Intertidal Habitats
  Rocky shores  

Rocky shores are relatively rare within the Sanctuary. Rock flats and mixed sand-rock habitats are much more common. Around the high tide level a tiny snail, a winkle (25), occurs in large numbers grazing on black algal mats which cover the rocks. It is possible to find the sea slater (31) sheltering under stones.


At a slightly lower level rocks are covered with the first of three barnacle species. These live in overlapping zones, each one at a lower level down the mid shore. In crevices it is possible to find the shells of the rock oyster (26), the cluster winkles and turban shells. Wherever loose stones occur the rock crab (29) is to be found.


The mid shore is often characterised by the blue-white tubes of a polychaete worm (28) and by numerous top shells. Here the carnivorous dog whelk (30) hunts its prey such as the top shells (27). On the lower mid shore, yellow-brown algae are common for the first time, together with hermit crabs scuttling about in their borrowed snail shells while porcelain crabs lurk under the rocks.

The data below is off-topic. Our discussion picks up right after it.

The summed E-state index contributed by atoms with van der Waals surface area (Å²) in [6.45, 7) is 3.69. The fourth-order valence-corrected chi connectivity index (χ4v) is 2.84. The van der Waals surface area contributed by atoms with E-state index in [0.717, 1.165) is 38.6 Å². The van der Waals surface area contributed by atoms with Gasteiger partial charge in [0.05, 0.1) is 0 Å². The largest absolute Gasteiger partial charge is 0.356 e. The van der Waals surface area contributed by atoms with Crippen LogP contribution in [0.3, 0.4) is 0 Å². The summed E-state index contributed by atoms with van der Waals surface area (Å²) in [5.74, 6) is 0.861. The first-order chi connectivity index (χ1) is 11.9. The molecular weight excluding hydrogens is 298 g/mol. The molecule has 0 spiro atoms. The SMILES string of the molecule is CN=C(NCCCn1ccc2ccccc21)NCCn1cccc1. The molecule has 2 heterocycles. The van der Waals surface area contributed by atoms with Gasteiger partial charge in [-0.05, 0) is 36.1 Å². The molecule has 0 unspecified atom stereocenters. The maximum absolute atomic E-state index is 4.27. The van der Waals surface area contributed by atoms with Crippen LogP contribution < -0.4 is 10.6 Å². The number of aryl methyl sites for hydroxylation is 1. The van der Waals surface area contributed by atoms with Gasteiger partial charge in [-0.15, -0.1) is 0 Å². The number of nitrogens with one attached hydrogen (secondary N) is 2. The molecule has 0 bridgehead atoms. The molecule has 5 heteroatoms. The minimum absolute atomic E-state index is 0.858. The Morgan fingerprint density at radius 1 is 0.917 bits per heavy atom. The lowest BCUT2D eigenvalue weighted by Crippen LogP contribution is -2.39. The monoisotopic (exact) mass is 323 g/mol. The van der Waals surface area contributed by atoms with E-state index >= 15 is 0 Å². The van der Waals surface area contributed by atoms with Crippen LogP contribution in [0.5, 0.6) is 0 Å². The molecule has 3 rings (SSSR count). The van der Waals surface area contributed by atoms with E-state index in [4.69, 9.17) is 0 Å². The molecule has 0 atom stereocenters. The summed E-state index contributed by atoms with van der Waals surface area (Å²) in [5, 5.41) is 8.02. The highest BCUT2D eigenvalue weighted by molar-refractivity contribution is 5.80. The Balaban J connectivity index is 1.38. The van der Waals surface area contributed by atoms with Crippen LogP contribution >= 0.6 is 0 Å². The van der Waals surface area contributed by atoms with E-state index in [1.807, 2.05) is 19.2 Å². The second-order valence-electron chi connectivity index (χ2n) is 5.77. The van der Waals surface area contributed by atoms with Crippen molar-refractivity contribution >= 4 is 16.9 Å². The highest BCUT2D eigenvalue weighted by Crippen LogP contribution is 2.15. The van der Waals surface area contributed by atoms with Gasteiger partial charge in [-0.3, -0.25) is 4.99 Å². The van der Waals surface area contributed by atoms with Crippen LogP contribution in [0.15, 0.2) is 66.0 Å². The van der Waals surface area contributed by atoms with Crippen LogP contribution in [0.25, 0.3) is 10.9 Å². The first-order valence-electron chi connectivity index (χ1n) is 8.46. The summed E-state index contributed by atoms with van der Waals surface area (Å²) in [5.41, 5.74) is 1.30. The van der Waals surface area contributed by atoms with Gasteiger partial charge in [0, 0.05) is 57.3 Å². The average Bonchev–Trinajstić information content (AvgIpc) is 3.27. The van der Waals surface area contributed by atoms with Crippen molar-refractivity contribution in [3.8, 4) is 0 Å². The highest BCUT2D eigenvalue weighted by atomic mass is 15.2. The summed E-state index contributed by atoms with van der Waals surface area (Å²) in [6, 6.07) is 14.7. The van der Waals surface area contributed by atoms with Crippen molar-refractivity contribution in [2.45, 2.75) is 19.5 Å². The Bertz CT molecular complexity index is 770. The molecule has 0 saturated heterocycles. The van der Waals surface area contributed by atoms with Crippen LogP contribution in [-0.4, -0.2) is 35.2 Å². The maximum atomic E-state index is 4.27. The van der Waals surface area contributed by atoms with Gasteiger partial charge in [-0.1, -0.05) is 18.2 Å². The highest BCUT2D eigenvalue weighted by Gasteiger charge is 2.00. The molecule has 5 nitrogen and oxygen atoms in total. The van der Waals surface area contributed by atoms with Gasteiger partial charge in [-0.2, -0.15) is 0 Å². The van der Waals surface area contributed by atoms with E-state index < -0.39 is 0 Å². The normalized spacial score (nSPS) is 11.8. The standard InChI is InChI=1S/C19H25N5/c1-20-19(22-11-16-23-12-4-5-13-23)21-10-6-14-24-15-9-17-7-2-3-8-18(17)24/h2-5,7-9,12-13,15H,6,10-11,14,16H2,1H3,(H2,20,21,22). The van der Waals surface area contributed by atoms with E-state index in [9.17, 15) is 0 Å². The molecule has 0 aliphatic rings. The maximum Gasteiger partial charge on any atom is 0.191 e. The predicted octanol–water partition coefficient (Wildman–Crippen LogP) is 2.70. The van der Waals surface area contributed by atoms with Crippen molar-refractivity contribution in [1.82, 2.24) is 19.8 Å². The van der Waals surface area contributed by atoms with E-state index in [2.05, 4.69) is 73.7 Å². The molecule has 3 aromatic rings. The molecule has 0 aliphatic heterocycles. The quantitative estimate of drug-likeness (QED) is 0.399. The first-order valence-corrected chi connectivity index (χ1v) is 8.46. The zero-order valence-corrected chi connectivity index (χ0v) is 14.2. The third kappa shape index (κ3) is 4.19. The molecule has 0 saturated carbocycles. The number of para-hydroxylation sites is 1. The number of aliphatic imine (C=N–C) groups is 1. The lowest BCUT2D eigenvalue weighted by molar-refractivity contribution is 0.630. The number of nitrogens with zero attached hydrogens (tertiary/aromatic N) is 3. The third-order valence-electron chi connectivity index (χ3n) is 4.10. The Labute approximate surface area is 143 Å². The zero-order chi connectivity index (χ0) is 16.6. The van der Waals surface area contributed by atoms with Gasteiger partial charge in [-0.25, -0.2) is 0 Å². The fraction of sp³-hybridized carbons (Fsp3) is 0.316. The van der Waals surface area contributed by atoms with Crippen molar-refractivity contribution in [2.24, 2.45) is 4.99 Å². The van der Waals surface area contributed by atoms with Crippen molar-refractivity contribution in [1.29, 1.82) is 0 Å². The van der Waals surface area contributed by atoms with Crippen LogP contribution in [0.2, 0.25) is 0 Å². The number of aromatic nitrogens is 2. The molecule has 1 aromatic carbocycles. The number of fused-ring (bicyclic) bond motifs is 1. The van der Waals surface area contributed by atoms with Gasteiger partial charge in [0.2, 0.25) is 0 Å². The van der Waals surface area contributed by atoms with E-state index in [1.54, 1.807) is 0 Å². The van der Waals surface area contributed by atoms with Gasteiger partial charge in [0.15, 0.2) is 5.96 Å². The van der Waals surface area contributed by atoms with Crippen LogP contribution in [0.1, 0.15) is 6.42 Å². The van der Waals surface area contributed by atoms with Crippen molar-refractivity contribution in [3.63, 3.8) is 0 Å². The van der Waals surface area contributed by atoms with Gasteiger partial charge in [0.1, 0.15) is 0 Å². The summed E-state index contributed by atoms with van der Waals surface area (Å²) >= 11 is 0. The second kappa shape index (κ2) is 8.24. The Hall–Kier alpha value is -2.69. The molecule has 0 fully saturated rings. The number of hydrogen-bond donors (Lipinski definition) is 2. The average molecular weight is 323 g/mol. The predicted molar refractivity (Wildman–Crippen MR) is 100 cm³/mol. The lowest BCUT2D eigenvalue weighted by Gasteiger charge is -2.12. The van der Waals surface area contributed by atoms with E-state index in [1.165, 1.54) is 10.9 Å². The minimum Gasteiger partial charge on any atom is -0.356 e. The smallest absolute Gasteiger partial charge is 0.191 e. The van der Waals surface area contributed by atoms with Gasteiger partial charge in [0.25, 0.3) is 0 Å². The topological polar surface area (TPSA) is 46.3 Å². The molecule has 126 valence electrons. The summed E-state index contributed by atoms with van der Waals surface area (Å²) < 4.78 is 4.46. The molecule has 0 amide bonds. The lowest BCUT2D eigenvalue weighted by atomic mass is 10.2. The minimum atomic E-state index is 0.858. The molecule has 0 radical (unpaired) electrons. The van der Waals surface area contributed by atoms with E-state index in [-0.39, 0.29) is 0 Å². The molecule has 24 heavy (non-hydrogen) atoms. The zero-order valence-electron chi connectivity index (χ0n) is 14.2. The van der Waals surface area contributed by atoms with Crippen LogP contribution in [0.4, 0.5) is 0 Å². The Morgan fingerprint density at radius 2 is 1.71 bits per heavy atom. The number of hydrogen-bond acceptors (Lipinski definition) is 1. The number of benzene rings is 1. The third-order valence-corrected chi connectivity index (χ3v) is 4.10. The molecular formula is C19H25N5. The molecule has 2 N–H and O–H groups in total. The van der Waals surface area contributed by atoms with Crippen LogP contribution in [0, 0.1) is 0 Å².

The lower shore is usually covered, except on spring tides, and often consists of mixed sand and boulders, forming the feeding grounds for the turnstone (36). On the surface of these rocks may grow bladder-like brown algae (34), especially in the winter. Their lower surfaces are covered with sea squirts and sponges (35). Sargassum (32) is also attached to the rocks at this level. The starfish crawl around feeding on small bivalves, sea slugs graze the algae and the blennies (33) hunt for suitable scraps of food.

  Some more pictures of animals living on rocky shores:  
Sea slug
Turban shells
Pearl oyster
Beach crab
Hermit crab
Rock crab